D-Index & Metrics Best Publications

D-Index & Metrics

Discipline name D-index D-index (Discipline H-index) only includes papers and citation values for an examined discipline in contrast to General H-index which accounts for publications across all disciplines. Citations Publications World Ranking National Ranking
Ecology and Evolution D-index 58 Citations 21,873 144 World Ranking 1121 National Ranking 145

Overview

What is he best known for?

The fields of study he is best known for:

  • Ecology
  • Biodiversity
  • Ecosystem

Robert M. Ewers focuses on Ecology, Habitat, Habitat fragmentation, Biodiversity and Fragmentation. His study connects Extinction and Ecology. His Habitat research incorporates themes from Dominance and Invasive species.

His research in Habitat fragmentation intersects with topics in Habitat destruction and Forest dynamics. His Biodiversity study combines topics in areas such as Intact forest landscape, Environmental change, Ecology and Introduced species. His Species richness research includes elements of Species distribution and Biological dispersal, Metapopulation.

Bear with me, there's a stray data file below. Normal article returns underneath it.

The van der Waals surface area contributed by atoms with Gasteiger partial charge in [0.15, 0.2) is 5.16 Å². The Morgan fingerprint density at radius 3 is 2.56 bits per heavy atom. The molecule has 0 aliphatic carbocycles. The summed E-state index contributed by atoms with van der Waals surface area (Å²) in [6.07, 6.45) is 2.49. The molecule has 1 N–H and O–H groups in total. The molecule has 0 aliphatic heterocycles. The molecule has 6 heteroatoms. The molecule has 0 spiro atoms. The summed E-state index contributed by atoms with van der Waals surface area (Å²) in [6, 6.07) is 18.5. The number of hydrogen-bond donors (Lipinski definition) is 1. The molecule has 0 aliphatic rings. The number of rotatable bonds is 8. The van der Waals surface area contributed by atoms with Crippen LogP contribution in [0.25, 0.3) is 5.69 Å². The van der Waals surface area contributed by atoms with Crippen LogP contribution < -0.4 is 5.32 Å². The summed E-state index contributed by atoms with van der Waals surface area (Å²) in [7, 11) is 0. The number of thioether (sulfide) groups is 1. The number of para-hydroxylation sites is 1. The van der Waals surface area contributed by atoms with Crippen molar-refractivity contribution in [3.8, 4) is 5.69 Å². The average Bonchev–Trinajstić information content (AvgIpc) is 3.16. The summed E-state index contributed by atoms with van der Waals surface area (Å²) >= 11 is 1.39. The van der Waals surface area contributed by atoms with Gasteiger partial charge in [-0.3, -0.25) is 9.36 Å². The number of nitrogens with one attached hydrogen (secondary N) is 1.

His most cited work include:

  • Confounding factors in the detection of species responses to habitat fragmentation (1480 citations)
  • Confounding factors in the detection of species responses to habitat fragmentation (1480 citations)
  • Global effects of land use on local terrestrial biodiversity (1401 citations)

What are the main themes of his work throughout his whole career to date?

Robert M. Ewers mainly focuses on Ecology, Biodiversity, Habitat, Habitat fragmentation and Ecosystem. Robert M. Ewers frequently studies issues relating to Extinction and Ecology. The concepts of his Biodiversity study are interwoven with issues in Agroforestry, Ecology, Environmental resource management, Logging and Threatened species.